Catching up with the chickens

Getting chickens was probably one of the least demanding things we’ve done since becoming smallholders. It seemed like. huge endeavour when we actually went to get our first flock, but it takes practically no effort to run a chicken. As long as they’re fed and watered and have a little house to snuggle up in at night (and that’s safe from foxes), they’re happy and they simply get on with it, producing lovely eggs in huge numbers that our eldest son graciously bestows upon visitors as a mark of his favour.

Now that we’ve got them, I can’t imagine us ever being without them. As well as the eggs they also provide a pleasingly country soundtrack that’s very nice to hear as I potter about in the kitchen garden.

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Dustbathing chicken

They delight in hoovering up caterpillars and they are a much underrated playdate commodity. Our current playdate standard is to give the visiting child an egg basket and take them to meet the hens, feed them corn and collect some eggs . It’s been a hit every time!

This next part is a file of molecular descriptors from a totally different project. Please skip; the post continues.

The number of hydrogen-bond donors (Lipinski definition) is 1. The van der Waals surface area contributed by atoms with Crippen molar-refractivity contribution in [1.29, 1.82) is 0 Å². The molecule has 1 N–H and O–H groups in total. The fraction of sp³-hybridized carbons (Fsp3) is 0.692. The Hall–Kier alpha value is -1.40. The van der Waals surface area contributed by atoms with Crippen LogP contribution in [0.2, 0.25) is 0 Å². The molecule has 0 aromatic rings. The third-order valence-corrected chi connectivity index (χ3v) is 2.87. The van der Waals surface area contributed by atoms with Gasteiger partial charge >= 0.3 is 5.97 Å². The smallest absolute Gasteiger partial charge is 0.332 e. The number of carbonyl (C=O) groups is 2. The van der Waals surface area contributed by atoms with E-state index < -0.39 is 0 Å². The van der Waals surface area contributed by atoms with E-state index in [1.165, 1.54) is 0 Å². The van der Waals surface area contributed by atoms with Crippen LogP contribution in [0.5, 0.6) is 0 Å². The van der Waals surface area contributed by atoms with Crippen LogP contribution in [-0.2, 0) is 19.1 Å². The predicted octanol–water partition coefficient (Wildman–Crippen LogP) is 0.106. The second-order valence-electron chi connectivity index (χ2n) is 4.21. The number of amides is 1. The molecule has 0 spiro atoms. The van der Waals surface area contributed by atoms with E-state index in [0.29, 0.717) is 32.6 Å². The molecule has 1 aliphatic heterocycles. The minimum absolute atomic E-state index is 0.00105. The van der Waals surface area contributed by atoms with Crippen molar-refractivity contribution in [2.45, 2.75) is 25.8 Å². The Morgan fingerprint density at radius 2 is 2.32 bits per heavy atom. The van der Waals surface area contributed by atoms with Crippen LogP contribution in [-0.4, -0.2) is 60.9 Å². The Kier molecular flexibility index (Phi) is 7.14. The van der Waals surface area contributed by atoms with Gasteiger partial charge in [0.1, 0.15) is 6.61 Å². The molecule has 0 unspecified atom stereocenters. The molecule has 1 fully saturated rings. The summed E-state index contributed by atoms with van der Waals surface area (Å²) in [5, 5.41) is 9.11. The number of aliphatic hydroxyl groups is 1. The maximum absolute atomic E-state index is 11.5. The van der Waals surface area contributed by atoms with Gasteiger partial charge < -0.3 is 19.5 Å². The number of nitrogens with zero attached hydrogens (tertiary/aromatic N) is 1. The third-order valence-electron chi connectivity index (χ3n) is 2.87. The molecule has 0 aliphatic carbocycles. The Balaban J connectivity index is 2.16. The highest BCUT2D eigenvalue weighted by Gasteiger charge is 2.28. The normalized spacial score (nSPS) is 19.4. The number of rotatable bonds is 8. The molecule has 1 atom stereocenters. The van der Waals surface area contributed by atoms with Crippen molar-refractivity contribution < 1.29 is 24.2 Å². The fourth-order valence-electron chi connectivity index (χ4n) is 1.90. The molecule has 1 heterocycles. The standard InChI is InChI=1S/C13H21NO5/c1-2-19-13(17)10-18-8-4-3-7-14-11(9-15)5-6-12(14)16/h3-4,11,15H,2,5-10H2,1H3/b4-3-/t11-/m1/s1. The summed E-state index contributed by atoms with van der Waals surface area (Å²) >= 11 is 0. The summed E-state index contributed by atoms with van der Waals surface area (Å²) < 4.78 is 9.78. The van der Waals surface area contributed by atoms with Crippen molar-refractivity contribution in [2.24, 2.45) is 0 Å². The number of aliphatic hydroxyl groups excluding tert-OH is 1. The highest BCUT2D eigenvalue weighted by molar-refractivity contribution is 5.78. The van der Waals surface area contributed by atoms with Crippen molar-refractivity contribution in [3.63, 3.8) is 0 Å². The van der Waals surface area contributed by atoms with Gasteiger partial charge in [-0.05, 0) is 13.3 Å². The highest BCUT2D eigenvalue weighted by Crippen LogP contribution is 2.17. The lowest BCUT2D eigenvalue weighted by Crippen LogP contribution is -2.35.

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We farm a three acre smallholding in Hampshire, England, having fled London in pursuit of the good life for our little family. We mess about with an assorted menagerie and try to be as self-sufficient as possible in meat and fruit and vegetables whilst enjoying our plot and an outdoors lifestyle with our son. I am the luckiest person that I know.

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